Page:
If you’ve watched enough “ER” episodes or “Chicago Fire” shows on TV, you’ve probably seen dispatchers taking 911 calls from people experiencing emergency situations and issuing calls to appropriate agencies for them to respond. But how does this work for you as a Hazelwood resident? And, how are your tax dollars being used to get the Fire, Rescue, and Emergency Medical Services to you in a hurry when you need it?
Up until last year, the Hazelwood Fire Department (HFD) was dispatched by an agency known as North Central Fire Alarm, based in Overland. The HFD and others in the area paid for this service with 4 cents on $100 assessed property valuation. Additionally, the HFD incurred substantial costs for the software systems to document both emergency medical calls and fire service calls.
Today, the HFD uses a different agency for dispatching known as Central County 911, which offers a more efficient way of dispatching first responders to an emergency scene and provides much better service for the community. For 3.5 cents per $100 assessed property valuation, Central County 911 not only dispatches using the Global Positioning System (GPS), but it includes the software costs previously incurred for documentation.
So how does this GPS dispatching benefit you? With the old system, boundary lines were drawn on a map geographically around each fire station which were designated as their response areas. If a 911 call came in from a street in Station #1’s area, the fire truck and/or ambulance from Station #1 responded. In many cases, this worked out fine.
What it didn’t consider were the overlap areas between fire stations or the fact that fire trucks and ambulances weren’t always sitting in the station waiting for a 911 call. There are times when the fire truck crews are busy with inspections, training, school classroom presentations, and maintenance. What happens when a 911 call comes in and the fire truck or ambulance is a mile away or responding to another emergency?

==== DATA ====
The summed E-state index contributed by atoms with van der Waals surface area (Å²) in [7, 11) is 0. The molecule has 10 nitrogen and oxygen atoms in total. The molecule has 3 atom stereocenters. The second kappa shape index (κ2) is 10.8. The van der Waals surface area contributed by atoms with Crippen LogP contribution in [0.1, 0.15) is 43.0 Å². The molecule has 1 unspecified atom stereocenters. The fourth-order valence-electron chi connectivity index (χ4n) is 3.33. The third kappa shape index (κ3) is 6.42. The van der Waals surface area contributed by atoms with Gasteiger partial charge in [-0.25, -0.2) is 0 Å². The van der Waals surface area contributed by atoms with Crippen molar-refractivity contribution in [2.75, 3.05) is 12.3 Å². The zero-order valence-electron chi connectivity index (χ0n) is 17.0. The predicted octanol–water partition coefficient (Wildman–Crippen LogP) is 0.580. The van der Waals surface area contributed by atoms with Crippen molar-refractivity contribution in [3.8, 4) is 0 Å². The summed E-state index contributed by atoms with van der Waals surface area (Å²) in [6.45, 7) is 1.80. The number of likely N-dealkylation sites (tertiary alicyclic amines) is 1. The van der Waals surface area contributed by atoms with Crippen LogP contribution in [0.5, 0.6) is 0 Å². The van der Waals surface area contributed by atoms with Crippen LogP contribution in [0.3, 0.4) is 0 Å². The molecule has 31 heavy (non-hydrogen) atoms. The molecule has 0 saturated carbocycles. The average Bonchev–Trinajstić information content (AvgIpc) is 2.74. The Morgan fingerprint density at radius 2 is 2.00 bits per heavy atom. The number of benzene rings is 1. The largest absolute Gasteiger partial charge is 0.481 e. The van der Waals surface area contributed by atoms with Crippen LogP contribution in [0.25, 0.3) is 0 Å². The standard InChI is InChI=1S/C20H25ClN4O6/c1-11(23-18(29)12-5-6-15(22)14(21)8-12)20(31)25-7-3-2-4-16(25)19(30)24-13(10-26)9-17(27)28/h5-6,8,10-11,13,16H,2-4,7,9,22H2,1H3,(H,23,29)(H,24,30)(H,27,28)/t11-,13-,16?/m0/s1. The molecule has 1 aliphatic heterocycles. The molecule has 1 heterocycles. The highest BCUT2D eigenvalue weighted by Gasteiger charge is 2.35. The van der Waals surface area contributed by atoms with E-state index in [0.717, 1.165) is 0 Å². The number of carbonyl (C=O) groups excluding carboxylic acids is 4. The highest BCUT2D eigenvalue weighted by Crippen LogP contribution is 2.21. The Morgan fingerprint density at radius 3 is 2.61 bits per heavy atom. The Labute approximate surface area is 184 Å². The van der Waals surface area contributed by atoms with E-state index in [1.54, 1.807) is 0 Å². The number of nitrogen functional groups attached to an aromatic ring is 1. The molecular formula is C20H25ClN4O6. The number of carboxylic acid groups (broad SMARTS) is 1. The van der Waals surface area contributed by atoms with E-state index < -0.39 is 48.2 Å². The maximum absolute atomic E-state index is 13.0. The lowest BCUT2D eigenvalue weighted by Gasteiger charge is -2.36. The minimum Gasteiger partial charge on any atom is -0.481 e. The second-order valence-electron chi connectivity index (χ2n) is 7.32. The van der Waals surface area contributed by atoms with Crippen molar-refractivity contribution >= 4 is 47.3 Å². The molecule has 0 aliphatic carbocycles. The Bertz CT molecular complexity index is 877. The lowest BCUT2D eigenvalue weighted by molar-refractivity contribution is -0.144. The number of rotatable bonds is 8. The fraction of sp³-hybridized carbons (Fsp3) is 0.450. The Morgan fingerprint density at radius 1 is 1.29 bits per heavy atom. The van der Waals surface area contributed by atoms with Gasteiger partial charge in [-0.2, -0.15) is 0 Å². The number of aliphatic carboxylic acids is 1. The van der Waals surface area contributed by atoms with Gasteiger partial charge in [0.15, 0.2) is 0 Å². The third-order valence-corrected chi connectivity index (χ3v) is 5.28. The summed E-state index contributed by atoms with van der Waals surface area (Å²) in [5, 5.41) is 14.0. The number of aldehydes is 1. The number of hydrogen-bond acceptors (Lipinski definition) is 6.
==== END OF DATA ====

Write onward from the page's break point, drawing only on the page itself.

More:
This is where the GPS built into the computer dispatching system at Central County 911 provides an advantage. The system can “see” where the closest fire truck or ambulance is to a 911 emergency scene and dispatch the one that can get there the fastest. Old map boundaries are gone and the HFD uses the mutual aid provided from other fire departments to ensure the quickest response times for all Hazelwood residents experiencing an emergency situation.
And, if you, as a Hazelwood resident, need ambulance service to transport a loved one to a nearby hospital for a medical emergency, you don’t need to worry about paying a $700 ambulance bill later on. There are no out of pocket expenses charged to residents in the HFD’s coverage area.
The Hazelwood Fire Department: Working hard to provide the best service for our residents while reducing taxpayers’ costs.